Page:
In today’s world of disconnection, multi-tasking, and distraction, the art of listening is very important. Listening is our access to understanding. We are constantly being bombarded with information from emails, phones and the media, which can lessen our capacity for concentration and contemplation. We pay less attention to the subtle, the understated and the quiet. Few of us were taught “good” listening, the kind of listening that helps us examine and challenge the information we hear and thereby improve our decision-making. Breakdowns in communication occur often and usually lead to a wide range of social problems. Listening is the foundation of good communication and brings us closer to one another.
One of the keys to emotional intelligence is to be a generous listener. Some people are naturally inclined to be better listeners than others. They seem to be a minority in a noisy world. Stephen Covey said,
People don’t listen to understand. They listen to reply. The collective monologue is everyone talking and no one listening.
We have all experienced being with a good listener. We know who they are because we feel good after having spent time with them. A dear friend of mine will finish what she’s doing, turn towards you, and everything about her body language, gaze, and intent leaves no doubt in your mind that you have her undivided attention. It’s a very powerful feeling to be listened to in this way.
Being a good listener doesn’t mean simply being quiet whilst another is speaking (although that is an excellent start). It also means not getting distracted whilst listening to someone. We often only listen until a certain point, because we’ve already formulated in our mind our reply to something they’ve just said. They might have used words that trigger negative emotions within us, or have said something we disagree with, and the rest of the conversation goes unheard. When this happens, we could very well be missing an opportunity to receive valuable information. When we truly listen, we can even understand what are behind the words being spoken. Self-censorship means there’s a lot that we avoid saying in order not to annoy or offend others. People often are communicating a much bigger message by what they’re not saying. Respectful questions at certain points in a conversation can help it flow along, and assists us in avoiding making assumptions about what the person is saying. Paraphrasing what you heard can be a good way of clarifying what you understood. Listening whole-heartedly requires a genuine desire to connect with another.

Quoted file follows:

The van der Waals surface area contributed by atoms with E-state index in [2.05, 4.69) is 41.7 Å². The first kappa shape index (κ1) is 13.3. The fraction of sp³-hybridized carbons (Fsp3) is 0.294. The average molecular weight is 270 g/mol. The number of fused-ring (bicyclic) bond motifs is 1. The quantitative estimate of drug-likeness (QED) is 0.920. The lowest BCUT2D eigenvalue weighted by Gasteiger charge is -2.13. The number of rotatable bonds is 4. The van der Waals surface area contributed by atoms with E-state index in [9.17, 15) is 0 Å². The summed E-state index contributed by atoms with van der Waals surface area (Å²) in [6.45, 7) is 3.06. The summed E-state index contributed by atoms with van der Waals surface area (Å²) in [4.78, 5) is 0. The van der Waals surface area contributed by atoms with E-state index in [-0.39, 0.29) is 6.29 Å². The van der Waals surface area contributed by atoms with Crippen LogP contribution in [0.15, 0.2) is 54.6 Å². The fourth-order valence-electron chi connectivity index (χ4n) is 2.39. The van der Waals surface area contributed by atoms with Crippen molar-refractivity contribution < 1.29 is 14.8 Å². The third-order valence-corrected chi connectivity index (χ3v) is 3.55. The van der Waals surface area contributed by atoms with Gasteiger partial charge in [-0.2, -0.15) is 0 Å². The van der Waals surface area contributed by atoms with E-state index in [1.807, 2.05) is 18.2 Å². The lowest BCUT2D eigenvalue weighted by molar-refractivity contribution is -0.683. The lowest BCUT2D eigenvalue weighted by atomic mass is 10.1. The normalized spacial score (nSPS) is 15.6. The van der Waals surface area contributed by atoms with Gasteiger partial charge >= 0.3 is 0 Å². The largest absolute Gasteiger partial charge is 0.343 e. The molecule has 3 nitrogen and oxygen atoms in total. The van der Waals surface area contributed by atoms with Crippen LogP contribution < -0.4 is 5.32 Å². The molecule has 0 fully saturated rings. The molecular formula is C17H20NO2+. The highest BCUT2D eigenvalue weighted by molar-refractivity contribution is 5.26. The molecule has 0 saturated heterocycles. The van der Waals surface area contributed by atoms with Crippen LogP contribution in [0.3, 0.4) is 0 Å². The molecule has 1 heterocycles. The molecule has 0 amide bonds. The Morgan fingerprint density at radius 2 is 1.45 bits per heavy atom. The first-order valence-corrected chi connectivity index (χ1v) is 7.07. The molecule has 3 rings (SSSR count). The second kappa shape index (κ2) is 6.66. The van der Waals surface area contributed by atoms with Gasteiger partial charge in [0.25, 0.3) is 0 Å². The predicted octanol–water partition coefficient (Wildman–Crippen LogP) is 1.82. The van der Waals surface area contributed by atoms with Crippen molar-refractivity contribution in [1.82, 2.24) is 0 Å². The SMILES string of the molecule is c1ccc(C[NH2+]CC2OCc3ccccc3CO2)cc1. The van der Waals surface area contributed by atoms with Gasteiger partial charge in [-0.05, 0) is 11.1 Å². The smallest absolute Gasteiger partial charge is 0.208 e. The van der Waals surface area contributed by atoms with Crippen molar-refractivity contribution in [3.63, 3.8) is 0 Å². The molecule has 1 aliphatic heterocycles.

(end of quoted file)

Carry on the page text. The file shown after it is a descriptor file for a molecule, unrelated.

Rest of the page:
Present, uninterrupted listening can be very healing. Image: Priscilla Du Preez
Listening is Love
Patty Wipfler is the founder of Hand in Hand Parenting, helping parents to connect with and listen to their children’s feelings. When a child feels connected, your care and attention give their brain the signal that it is safe to grow and learn. Your love and attention possess the power to build your child’s intelligence. Listening to feelings can mend deep rifts between parent and child.
Parents need the same kind of support. As a way to help parents to care more effectively for themselves and their families, Patty encourages parents to have a listening partnership, an agreement between two people to take turns in listening. The basis for this partnership is that each listener acts upon the generous assumption that “each person is deeply loving and intelligent by nature, and each person is the real expert on his or her own affairs.” This respect offered to one another will help build your confidence in your own innate intelligence and caring. Early childhood educator and parent coach Liz May offers this simple tip to parents: “Stop talking about your children in a negative way, remember that they are always listening.”
By becoming a better listener, we might find that we become more aware of how we speak to ourselves. What do we tell ourselves about ourselves? What do we tell other people about us? Listening to ourselves can be truly transformative. It can be a spiritual practice, going into silence to hear our deepest truth. Every spiritual path has listening and contemplation at its heart.
A reporter once asked Mother Teresa what she said during her prayers. She replied, “I listen”. The reporter then asked, “Well then, what does God say?” Mother Teresa answered with a smile, “God listens”.